Morneau: I won’t accept the view Canada isn't competitive
Federal Finance Minister Bill Morneau is firing back amid a growing chorus of warnings that Canada’s level of competitiveness is eroding.
“I will constantly go back to business people and listen to them and say, you need to help me to understand what exactly are the prescriptions to ensure we remain competitive,” Morneau said in an interview with BNN Bloomberg’s Amanda Lang on Friday. “But what I won’t do is accept the frame that we’re not competitive.”
Former Bank of Canada Governor David Dodge was the latest to join the list of notable business leaders sounding the alarm on dwindling competitiveness in Canada on Thursday when he told BNN Bloomberg the country is doing a number of things to “shoot ourselves in the foot.”
“Obviously we need to start with the facts of where we’re at,” Morneau said of the concerns, most of which are stemming from uncertainty around NAFTA and the Trans Mountain pipeline expansion project.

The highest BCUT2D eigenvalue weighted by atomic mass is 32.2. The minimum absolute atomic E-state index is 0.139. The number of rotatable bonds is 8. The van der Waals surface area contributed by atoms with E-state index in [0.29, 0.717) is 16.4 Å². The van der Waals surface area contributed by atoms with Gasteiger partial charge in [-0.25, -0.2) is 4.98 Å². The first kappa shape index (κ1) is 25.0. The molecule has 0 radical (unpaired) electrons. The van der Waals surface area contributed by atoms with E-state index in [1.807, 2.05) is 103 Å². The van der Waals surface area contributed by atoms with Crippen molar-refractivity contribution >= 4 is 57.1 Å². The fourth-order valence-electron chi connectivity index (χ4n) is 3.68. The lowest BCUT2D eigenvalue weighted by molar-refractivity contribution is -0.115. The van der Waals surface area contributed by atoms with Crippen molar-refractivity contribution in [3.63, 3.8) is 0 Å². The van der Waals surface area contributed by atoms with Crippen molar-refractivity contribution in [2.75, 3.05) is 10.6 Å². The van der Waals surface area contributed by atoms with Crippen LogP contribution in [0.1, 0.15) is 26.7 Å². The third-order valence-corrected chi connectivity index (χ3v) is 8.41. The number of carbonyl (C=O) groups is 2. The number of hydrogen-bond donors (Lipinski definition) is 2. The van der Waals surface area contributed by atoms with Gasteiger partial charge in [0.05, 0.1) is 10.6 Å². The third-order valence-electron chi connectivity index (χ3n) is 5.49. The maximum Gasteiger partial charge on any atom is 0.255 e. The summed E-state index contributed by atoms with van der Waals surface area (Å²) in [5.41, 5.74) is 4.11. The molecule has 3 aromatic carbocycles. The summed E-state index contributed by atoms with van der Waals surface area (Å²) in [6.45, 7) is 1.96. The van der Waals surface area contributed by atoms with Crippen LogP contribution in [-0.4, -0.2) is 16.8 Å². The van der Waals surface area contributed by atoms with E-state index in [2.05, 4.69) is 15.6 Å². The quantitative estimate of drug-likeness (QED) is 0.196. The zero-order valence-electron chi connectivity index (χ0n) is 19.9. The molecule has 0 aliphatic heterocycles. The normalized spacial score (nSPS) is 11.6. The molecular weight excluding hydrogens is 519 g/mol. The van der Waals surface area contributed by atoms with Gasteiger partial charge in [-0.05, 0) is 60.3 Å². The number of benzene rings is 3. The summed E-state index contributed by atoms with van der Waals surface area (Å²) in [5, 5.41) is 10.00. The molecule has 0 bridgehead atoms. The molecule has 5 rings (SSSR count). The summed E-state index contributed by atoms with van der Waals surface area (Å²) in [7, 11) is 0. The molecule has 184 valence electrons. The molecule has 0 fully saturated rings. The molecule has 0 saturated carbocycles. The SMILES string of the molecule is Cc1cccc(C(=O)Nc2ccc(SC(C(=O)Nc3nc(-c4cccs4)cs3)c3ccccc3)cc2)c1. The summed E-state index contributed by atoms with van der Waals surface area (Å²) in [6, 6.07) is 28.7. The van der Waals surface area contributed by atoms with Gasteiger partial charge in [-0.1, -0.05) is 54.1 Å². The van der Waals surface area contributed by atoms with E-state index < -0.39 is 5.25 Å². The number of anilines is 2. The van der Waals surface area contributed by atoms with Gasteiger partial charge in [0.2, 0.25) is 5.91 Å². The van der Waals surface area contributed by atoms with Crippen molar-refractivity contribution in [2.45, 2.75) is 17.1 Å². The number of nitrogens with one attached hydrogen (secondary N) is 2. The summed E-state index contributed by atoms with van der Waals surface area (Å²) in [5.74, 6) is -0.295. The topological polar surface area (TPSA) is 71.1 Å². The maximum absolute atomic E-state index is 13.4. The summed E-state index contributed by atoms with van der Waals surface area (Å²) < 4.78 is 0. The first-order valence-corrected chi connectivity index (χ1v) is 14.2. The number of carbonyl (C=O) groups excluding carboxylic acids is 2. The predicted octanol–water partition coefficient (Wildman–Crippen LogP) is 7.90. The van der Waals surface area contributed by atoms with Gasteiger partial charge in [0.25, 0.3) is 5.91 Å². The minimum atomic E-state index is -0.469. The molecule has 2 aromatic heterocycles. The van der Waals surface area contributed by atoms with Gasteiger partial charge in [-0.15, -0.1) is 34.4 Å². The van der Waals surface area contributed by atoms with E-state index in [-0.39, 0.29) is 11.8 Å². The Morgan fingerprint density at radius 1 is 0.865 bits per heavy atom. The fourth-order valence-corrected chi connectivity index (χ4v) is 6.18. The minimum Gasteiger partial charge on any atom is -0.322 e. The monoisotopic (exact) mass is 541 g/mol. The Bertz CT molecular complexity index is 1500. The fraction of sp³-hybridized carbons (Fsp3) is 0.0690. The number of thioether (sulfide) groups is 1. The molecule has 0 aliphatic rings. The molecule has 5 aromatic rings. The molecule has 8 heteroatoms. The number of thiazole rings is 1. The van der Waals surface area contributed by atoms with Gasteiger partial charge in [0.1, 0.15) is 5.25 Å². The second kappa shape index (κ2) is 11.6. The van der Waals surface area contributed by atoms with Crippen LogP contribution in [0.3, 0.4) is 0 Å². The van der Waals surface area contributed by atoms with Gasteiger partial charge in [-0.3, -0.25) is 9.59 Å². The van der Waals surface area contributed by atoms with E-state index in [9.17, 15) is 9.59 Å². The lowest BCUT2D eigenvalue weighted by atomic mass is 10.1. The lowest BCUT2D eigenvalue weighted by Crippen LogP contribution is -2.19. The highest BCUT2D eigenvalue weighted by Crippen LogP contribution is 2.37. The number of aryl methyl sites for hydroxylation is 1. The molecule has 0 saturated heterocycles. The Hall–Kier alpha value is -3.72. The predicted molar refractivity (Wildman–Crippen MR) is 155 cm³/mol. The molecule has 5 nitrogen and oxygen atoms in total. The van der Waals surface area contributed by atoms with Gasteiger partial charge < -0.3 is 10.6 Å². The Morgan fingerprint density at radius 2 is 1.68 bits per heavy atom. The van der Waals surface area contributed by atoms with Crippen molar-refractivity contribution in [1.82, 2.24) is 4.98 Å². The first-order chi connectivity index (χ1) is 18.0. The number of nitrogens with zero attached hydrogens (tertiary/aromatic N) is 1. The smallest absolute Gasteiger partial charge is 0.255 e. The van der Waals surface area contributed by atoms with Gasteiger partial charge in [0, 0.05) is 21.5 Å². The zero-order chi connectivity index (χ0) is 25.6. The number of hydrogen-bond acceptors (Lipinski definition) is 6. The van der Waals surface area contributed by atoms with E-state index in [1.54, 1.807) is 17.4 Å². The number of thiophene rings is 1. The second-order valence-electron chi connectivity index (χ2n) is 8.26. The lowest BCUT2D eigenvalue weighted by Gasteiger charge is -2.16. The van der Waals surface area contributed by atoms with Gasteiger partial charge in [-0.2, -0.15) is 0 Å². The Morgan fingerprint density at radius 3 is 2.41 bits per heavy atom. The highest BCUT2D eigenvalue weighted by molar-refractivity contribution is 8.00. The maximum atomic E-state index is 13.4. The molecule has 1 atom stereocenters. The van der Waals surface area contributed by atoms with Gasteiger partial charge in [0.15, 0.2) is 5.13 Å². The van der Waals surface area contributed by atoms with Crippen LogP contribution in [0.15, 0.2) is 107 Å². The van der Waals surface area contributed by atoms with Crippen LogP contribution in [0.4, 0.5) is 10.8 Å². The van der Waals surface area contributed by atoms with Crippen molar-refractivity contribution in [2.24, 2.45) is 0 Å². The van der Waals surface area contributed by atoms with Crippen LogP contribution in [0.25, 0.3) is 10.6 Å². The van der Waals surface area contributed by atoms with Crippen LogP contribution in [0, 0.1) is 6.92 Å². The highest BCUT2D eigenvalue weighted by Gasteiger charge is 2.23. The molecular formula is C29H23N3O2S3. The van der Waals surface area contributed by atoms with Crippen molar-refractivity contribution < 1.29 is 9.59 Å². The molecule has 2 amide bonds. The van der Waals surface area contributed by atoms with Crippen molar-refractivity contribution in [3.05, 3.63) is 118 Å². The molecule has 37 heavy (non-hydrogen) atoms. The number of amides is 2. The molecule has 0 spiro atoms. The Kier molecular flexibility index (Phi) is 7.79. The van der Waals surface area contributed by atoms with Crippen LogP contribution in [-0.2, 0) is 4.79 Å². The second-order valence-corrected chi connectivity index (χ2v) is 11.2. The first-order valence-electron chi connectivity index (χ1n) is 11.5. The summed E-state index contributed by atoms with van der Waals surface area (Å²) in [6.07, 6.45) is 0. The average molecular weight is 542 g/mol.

“We do need think about those concerns around competitiveness that will always be there, but some are heightened right now: the discussion around NAFTA, the Trans Mountain expansion, the change in tax rates in the United States, the importance of keeping our labour force trained for changing job realities,” he said.
But the finance minister proclaimed Canada is “starting from a position of strength,” pointing to the country’s record-low unemployment rate and higher wages.
However, the level of foreign direct investment in Canada plunged to $33.8 billion last year - its lowest level since 2010 - in the wake of an exodus of capital from the oil patch, according to Statistics Canada. And a 2018 survey from the World Bank ranking global economies on their ease of doing business reveals Canada has fallen out of the top 10, coming in at No. 18, while the United States ranks at No. 6.
But Morneau maintained that Ottawa is working “diligently” to make sure the country sees a positive outcome on hot button issues and that Canada’s tax system remains competitive.
“We are going to deal with those big competitive challenges – NAFTA, the Trans Mountain expansion – in a way that protects our interests, and makes clear that we’re going to get to a better outcome.”
What’s causing the most damage to Canada’s competitiveness?